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H. He, W. Li, S.-Y. Chen, Y.-T. Chen, S. C. G. Tseng; Modulation of Macrophage Activation by Amniotic Membrane Powder. Invest. Ophthalmol. Vis. Sci. 2007;48(13):5217.
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Activated macrophages play a pivotal role in initiating, maintaining and resolving host inflammatory responses, but they also exert deleterious effects on the host by producing excessive free radicals, lytic enzymes and inflammatory cytokines, which could cause tissue damages and chronic inflammation. Previously we reported that cryopreserved amniotic membrane facilitates macrophage apoptosis. We would like to explore deeper how amniotic membrane may exert an anti-inflammatory activity through suppression of activated macrophages.
RAW264.7 cells, a mouse macrophage cell line, were cultured on plastic in DMEM with 10% FBS and stimulated with or without 200U/ml IFN-γ or/and 1ug/ml LPS. Amniotic membrane powder (AMP) was prepared from cryopreserved amniotic membrane and added at different concentrations. In the conditioned media, levels of nitric oxide (NO) and those of PGE2 and PGD2 were measured by Griess reagent and ELISAs, respectively. TGF-ß signaling was determined by adenoviral transfection of a promoter construct and measurement of the enzyme activity of the reporter gene, luciferase, while corrected by that of ß-galactosidase.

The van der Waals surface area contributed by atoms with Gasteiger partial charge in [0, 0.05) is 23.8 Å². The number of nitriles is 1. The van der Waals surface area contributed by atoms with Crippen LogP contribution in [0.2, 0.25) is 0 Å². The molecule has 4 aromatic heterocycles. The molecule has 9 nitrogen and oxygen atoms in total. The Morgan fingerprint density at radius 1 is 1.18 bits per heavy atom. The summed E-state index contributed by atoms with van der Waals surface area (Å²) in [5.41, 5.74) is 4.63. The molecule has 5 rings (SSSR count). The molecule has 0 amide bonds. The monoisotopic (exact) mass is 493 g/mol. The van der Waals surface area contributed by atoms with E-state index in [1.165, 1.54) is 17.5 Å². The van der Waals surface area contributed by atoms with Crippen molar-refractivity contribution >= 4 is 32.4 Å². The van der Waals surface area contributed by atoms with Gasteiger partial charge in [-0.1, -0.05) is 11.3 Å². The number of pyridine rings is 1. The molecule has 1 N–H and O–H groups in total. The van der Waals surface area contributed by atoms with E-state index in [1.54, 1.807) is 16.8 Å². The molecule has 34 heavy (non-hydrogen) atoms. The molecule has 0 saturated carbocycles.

Addition of AMP induced rapid morphological rounding and growth inhibition and up-regulation of NO production by RAW264.7 when stimulated by IFN-γ, LPS or both. However, NO up-regulation was more acute and transient at 24 h than during 24-72 h period. The ratio between PGD2 and PGE2, an index of anti-inflammatory action, was significantly higher when cells were cultured on amniotic membrane stromal surface as compared to those cultured on plastic. The above anti-inflammatory action was correlated with the activation of TGF-ß signaling as judged by the up-regulation of TGF-ß1 promoter activity in transfected RAW264.7.
Therefore, one plausible mechanism that amniotic membrane may exert its anti-inflammatory effect is to facilitate the resolution of the inflammation caused by activated macrophages.
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